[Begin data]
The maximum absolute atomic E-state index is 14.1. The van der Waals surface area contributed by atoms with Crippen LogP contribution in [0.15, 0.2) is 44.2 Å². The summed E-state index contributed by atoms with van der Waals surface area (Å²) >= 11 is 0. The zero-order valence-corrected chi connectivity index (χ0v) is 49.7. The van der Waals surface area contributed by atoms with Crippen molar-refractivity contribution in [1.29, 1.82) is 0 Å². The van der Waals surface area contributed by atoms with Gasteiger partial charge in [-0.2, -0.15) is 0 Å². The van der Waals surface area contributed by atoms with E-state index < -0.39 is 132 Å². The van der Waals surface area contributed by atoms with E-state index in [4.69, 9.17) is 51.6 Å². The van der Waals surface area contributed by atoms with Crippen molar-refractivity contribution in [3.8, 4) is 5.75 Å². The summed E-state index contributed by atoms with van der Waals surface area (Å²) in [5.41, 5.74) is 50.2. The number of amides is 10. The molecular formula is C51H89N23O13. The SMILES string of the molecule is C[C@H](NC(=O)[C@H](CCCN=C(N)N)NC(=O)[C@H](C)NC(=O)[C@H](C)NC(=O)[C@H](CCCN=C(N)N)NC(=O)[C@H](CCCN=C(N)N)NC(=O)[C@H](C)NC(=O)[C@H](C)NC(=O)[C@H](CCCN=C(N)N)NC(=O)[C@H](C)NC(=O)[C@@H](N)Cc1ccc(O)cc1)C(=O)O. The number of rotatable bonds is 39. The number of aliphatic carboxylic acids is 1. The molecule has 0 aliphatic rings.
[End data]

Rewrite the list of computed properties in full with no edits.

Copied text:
The maximum absolute atomic E-state index is 14.1. The van der Waals surface area contributed by atoms with Crippen LogP contribution in [0.15, 0.2) is 44.2 Å². The summed E-state index contributed by atoms with van der Waals surface area (Å²) >= 11 is 0. The zero-order valence-corrected chi connectivity index (χ0v) is 49.7. The van der Waals surface area contributed by atoms with Crippen molar-refractivity contribution in [1.29, 1.82) is 0 Å². The van der Waals surface area contributed by atoms with Gasteiger partial charge in [-0.2, -0.15) is 0 Å². The van der Waals surface area contributed by atoms with E-state index < -0.39 is 132 Å². The van der Waals surface area contributed by atoms with E-state index in [4.69, 9.17) is 51.6 Å². The van der Waals surface area contributed by atoms with Crippen molar-refractivity contribution in [3.8, 4) is 5.75 Å². The summed E-state index contributed by atoms with van der Waals surface area (Å²) in [5.41, 5.74) is 50.2. The number of amides is 10. The molecular formula is C51H89N23O13. The SMILES string of the molecule is C[C@H](NC(=O)[C@H](CCCN=C(N)N)NC(=O)[C@H](C)NC(=O)[C@H](C)NC(=O)[C@H](CCCN=C(N)N)NC(=O)[C@H](CCCN=C(N)N)NC(=O)[C@H](C)NC(=O)[C@H](C)NC(=O)[C@H](CCCN=C(N)N)NC(=O)[C@H](C)NC(=O)[C@@H](N)Cc1ccc(O)cc1)C(=O)O. The number of rotatable bonds is 39. The number of aliphatic carboxylic acids is 1. The molecule has 0 aliphatic rings.